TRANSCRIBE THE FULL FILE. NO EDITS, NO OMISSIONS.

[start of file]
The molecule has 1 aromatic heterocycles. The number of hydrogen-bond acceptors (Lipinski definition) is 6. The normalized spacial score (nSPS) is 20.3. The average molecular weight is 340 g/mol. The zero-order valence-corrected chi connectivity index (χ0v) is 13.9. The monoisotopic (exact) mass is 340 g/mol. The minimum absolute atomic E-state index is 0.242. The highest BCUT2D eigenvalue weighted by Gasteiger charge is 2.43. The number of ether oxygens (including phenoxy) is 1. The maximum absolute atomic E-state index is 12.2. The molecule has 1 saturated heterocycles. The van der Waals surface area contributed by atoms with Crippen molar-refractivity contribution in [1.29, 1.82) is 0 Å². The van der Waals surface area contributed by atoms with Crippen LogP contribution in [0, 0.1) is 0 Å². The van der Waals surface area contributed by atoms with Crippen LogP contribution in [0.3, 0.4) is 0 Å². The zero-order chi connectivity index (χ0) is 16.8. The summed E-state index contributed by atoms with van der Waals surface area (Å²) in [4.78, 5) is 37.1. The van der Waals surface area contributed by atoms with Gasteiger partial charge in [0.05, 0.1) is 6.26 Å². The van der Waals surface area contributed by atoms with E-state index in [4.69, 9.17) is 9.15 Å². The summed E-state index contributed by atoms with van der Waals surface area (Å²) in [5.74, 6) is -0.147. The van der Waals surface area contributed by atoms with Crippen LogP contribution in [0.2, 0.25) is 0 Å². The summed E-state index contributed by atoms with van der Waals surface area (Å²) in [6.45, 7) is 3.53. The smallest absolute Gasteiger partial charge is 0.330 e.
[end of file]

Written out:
The molecule has 1 aromatic heterocycles. The number of hydrogen-bond acceptors (Lipinski definition) is 6. The normalized spacial score (nSPS) is 20.3. The average molecular weight is 340 g/mol. The zero-order valence-corrected chi connectivity index (χ0v) is 13.9. The monoisotopic (exact) mass is 340 g/mol. The minimum absolute atomic E-state index is 0.242. The highest BCUT2D eigenvalue weighted by Gasteiger charge is 2.43. The number of ether oxygens (including phenoxy) is 1. The maximum absolute atomic E-state index is 12.2. The molecule has 1 saturated heterocycles. The van der Waals surface area contributed by atoms with Crippen molar-refractivity contribution in [1.29, 1.82) is 0 Å². The van der Waals surface area contributed by atoms with Crippen LogP contribution in [0, 0.1) is 0 Å². The van der Waals surface area contributed by atoms with Crippen LogP contribution in [0.3, 0.4) is 0 Å². The zero-order chi connectivity index (χ0) is 16.8. The summed E-state index contributed by atoms with van der Waals surface area (Å²) in [4.78, 5) is 37.1. The van der Waals surface area contributed by atoms with Gasteiger partial charge in [0.05, 0.1) is 6.26 Å². The van der Waals surface area contributed by atoms with E-state index in [4.69, 9.17) is 9.15 Å². The summed E-state index contributed by atoms with van der Waals surface area (Å²) in [5.74, 6) is -0.147. The van der Waals surface area contributed by atoms with Crippen LogP contribution in [0.2, 0.25) is 0 Å². The summed E-state index contributed by atoms with van der Waals surface area (Å²) in [6.45, 7) is 3.53. The smallest absolute Gasteiger partial charge is 0.330 e.